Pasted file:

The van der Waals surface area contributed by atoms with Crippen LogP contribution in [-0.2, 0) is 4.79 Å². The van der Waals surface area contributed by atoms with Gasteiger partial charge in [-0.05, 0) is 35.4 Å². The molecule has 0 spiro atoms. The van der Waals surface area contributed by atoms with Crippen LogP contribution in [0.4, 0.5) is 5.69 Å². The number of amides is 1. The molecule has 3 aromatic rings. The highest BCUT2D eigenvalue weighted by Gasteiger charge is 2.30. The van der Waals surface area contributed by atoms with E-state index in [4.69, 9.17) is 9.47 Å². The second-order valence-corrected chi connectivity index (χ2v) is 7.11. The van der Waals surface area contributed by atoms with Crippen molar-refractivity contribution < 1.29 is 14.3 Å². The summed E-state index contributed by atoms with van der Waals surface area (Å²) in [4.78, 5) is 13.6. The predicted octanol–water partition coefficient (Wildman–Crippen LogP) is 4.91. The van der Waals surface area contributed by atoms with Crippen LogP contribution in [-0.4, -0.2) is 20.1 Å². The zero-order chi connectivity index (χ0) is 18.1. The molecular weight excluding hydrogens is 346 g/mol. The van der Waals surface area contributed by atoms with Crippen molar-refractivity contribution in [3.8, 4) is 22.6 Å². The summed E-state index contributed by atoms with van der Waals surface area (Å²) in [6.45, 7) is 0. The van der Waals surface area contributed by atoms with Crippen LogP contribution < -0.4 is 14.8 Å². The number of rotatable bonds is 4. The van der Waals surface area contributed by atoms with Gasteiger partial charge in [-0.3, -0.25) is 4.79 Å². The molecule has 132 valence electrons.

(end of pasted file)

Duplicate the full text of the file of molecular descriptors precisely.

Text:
The van der Waals surface area contributed by atoms with Crippen LogP contribution in [-0.2, 0) is 4.79 Å². The van der Waals surface area contributed by atoms with Gasteiger partial charge in [-0.05, 0) is 35.4 Å². The molecule has 0 spiro atoms. The van der Waals surface area contributed by atoms with Crippen LogP contribution in [0.4, 0.5) is 5.69 Å². The number of amides is 1. The molecule has 3 aromatic rings. The highest BCUT2D eigenvalue weighted by Gasteiger charge is 2.30. The van der Waals surface area contributed by atoms with E-state index in [4.69, 9.17) is 9.47 Å². The second-order valence-corrected chi connectivity index (χ2v) is 7.11. The van der Waals surface area contributed by atoms with Crippen molar-refractivity contribution < 1.29 is 14.3 Å². The summed E-state index contributed by atoms with van der Waals surface area (Å²) in [4.78, 5) is 13.6. The predicted octanol–water partition coefficient (Wildman–Crippen LogP) is 4.91. The van der Waals surface area contributed by atoms with Crippen LogP contribution in [-0.4, -0.2) is 20.1 Å². The zero-order chi connectivity index (χ0) is 18.1. The molecular weight excluding hydrogens is 346 g/mol. The van der Waals surface area contributed by atoms with Crippen molar-refractivity contribution in [3.8, 4) is 22.6 Å². The summed E-state index contributed by atoms with van der Waals surface area (Å²) in [6.45, 7) is 0. The van der Waals surface area contributed by atoms with Crippen LogP contribution < -0.4 is 14.8 Å². The number of rotatable bonds is 4. The van der Waals surface area contributed by atoms with Gasteiger partial charge in [-0.3, -0.25) is 4.79 Å². The molecule has 132 valence electrons.